Around the corner from Zocalo Square is the Templo Major, the ruins of the original central temple complex of Tenochtitlan. As you see in the photos, it is mostly just a pile of rubble. But as someone who has studied some of the Aztec history here, the significance of this site is beyond measure. And this is where it becomes a marvel to behold. Moctezuma and Cortes stood on these grounds. Sacrifices were made here, massacres took place, shamans worshipped the gods and prayed for agreeable weather to support their agriculture. Right on this very spot.
By the evening we were exhausted and ready for drinks and dinner. And it’s great to be with a local, because they usually know the best restaurants! So we headed to Casa Azul, just a few blocks from Zocalo. This was a splendid restaurant, with plenty of charm in addition to exquisite yet simple classic Mexican dishes; and according to Florencia, the best tortilla soup in the city. They had a broad selection of mezcals and Mexican craft beers, which definitely rival any microbrew from the U.S. The server was a sweet guy who did not speak a work of English, which I found to be the case with most Mexicans throughout my trip. He gave us a lesson in Mezcal, none of which I understood.
You would think tequila is a popular adult beverage here in Mexico, but that is arguable. Mezcal, a cousin of tequila, is actually seeing a rebirth. There are numerous distilleries which do not export to the United States, and so as Americans we have limited exposure to all the delights Mexico has to offer. Craft beer is a big thing, with crisp and rich varieties of IPA and lagers that could rival any American microbrew.
Coyoacan is a charming neighborhood south of the city that is steeped in political, literary, and art history. A peaceful residential enclave that celebrates it’s individuality, you will find a mix of tradition and trendsetting bohemian. Here you will find Mexican families strolling around, taking lunch, and enjoying snacks and ice cream in the many lively plazas. Coyoacan also has the former home of the original conquistador, Hernan Cortez himself.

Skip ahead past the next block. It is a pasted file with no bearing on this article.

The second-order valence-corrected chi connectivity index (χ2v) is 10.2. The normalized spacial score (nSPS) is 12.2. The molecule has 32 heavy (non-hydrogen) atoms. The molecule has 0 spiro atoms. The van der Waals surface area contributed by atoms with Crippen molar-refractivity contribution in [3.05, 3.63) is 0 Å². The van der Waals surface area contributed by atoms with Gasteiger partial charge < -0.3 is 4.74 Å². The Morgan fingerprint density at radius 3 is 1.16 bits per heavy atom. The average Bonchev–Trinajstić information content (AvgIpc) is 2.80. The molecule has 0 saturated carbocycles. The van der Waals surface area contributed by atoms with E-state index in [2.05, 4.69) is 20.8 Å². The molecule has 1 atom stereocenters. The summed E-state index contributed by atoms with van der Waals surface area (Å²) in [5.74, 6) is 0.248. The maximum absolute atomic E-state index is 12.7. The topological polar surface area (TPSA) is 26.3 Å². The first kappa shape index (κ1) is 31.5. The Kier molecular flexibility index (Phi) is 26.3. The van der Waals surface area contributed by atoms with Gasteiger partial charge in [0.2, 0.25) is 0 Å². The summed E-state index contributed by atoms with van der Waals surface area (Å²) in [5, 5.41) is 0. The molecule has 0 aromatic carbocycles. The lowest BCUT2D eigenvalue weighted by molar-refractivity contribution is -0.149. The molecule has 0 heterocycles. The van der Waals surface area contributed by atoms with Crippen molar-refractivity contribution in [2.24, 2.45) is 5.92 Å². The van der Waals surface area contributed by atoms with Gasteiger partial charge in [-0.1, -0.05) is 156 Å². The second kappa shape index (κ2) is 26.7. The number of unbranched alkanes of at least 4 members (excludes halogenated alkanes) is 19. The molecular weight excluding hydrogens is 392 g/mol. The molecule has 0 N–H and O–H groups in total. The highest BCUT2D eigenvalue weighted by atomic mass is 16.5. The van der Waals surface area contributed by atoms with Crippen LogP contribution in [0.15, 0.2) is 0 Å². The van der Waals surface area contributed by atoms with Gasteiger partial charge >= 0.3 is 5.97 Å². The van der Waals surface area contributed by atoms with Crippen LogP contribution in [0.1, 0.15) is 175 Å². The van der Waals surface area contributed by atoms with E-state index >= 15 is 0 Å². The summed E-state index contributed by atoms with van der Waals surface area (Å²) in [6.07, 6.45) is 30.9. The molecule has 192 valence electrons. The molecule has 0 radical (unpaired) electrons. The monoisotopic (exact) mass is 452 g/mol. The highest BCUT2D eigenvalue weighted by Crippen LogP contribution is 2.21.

The most popular tourist destination in Coyoacan will be the Museo Frida Kahlo. This was the epicenter of the bohemian history that saw the likes of Leo Trotsky, Frida Kahlo, and her artist husband, Diego Rivera. Cortes called Coyocoan home after the conquest.
I had asked Florencia what markets she recommended for a little shopping, and she mentioned Lagunilla. On Day 3, a Sunday, I decided to visit Lagunilla in the north part of the city. It was less than impressive, and perhaps had some interesting antiques, but not what I was looking for on that day. It also turns out to be directly adjacent to Tepito, which is one of the most crime filled ghettos in the city. Not a place you want to be wandering around lost, which is almost what happened to me.
I then had a market tour with a lovely young local lady named Evelyn. This turned out to be a delightful highlight of my trip. Like I said you need the assistance of a local to help expose you to some of the interesting aspects of the City, and Evelyn did just that. We wandered into food markets that I would never has visited otherwise. There was a market that also sold a wide variety of live animal, including geese, cats, adorable, neglected puppies, turkeys, rabbits, chickens, and the occasional leopard. I was advised not to photograph here. Everywhere throughout these markets were the ceremonial material expressions of the traditional customs of witchcraft and voodoo. A variety of decorative skeletons, statues, candles, and other objects. For the Mexicans, every object seems to have the capacity to be imbued with a spiritual force. You can have floor soap, and you can also have floor soap that has been blessed with supernatural qualities, that will bring good luck and address your prayers.